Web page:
The variety of squats presented here are intended for flexibility and agility. Something that most lifters are lacking. Many of these squats are illustrated in Twisted Conditioning by Bud Jeffries. This book has training tips for powerlifting, strongman competitions, and no holds-barred fighting such as Vale Tudo, of which I am a big fan. Other leg developers are pushing cars forward or backward and walking with a heavy wheelbarrow. Jesse Kellum likes this type of training at certain times of the year and his legs are just about as strong as I have seen. At Westside we use sled pulling extensively.

Here are more exercises for the posterior chain:

  • Walking Lunges: these can be done with a barbell or dumbbells.
  • Glute/Ham Raises: we do hundreds of these at Westside.
  • Reverse Hyper Machine: this builds the hamstrings, glutes, lower back and spinal erectors, plus acts as traction.
  • Inverse Curl: this is a form of glute/ham raise. The glute/ham bench is elevated in the back by about 30 inches. Do a partial leg curl and a back extension at the same time. Hold at the top position (do not push with the toes). This exercise works the hamstrings at the hip and knee insertions simultaneously. A standard leg curl will not do the same.
  • Leg Curls with Bands: do these seated on a bench in front of a power rack. Secure a band to the bottom of the rack, hook the band with the back of you ankles, and pull your feet under the bench.
  • Pull-throughs: use a low-pulley machine with a single handle. Grab the handle with both hands facing away from the machine. Walk out until there is tension and squat down. Let your hands go through your legs. Remember to keep your arms straight, then stand up and repeat. This is a great hamstring and glute builder. If done with straight legs, it will build incredible lower back strength.
  • Dimel Deadlifts: use a shoulder-width stance and grab the bar with your hands outside your legs. First stand up with your back straight and arched. Maintain this position and drop the bar to just below knee level by squatting down. Quickly return to the top. Do 15-20 reps for 2 sets. These can be done up to 4 days a week, but only for 2 weeks at the most. These are named after my dear friend Matt Dimel. They pushed his 820 squat, which was stalled for over a year, to 1010 in 16 months. The same exercise raised Steve Wilson's deadlift to his all-time best of 865.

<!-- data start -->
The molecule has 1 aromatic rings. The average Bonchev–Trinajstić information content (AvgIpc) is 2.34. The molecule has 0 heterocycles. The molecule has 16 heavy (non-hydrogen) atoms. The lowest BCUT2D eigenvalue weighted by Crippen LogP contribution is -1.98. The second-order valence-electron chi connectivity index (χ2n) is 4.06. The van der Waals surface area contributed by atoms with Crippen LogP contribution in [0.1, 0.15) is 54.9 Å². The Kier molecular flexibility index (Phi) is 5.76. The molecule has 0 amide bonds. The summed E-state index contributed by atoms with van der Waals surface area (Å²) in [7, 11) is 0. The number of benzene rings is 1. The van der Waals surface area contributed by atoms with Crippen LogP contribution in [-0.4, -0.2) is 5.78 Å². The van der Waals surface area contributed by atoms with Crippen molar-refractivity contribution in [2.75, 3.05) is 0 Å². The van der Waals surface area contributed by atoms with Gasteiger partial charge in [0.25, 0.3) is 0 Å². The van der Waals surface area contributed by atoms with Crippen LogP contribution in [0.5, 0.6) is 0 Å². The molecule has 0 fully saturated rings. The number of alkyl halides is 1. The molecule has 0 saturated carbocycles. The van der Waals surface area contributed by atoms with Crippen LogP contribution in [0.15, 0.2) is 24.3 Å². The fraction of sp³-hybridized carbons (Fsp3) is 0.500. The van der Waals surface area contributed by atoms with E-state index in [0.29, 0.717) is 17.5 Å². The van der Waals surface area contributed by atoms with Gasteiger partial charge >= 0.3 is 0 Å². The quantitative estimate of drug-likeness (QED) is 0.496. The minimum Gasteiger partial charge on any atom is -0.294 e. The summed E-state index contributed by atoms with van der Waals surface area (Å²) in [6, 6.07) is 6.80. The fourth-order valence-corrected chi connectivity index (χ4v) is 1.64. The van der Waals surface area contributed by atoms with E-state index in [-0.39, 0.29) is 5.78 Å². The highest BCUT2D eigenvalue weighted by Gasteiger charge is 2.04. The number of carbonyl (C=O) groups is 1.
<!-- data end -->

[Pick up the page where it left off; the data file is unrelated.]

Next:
• Deadlifts behind the Back: this will build great leg strength for deadlifting. If you have large hamstrings, this exercise may be difficult. Ano, the great Finn, is experimenting with these to get some leg drive back into his deadlift.
  • Wall Squats: Jesse Kellum suggested that I try these. This is static squat where you slide your back against a wall to an angle where you want to work you legs and hold from 15 to 60 seconds.
  • Plyometrics and Jumping: Paul Anderson was doing jumping exercises in the 1950's. He would jump onto boxes of different heights to build explosive leg power. Norm Schomanski, our great Olympic lifting champion, also did a lot of jumping. He was reputedly able to jump onto a 4-foot high bar top at a local tavern. The benefits of kinetic energy on the lowering phase is that it produces a phantom loading effect on the landing. I highly suggest you do a lot of research on plyometrics before using them in your training. They must be used correctly.

I hope some of the exercises mentioned here can raise your squat and deadlift. Some of the exercises are very old, and some are relatively new, but all are proven to work. It's up to you or your coach to place them where they can do the most good.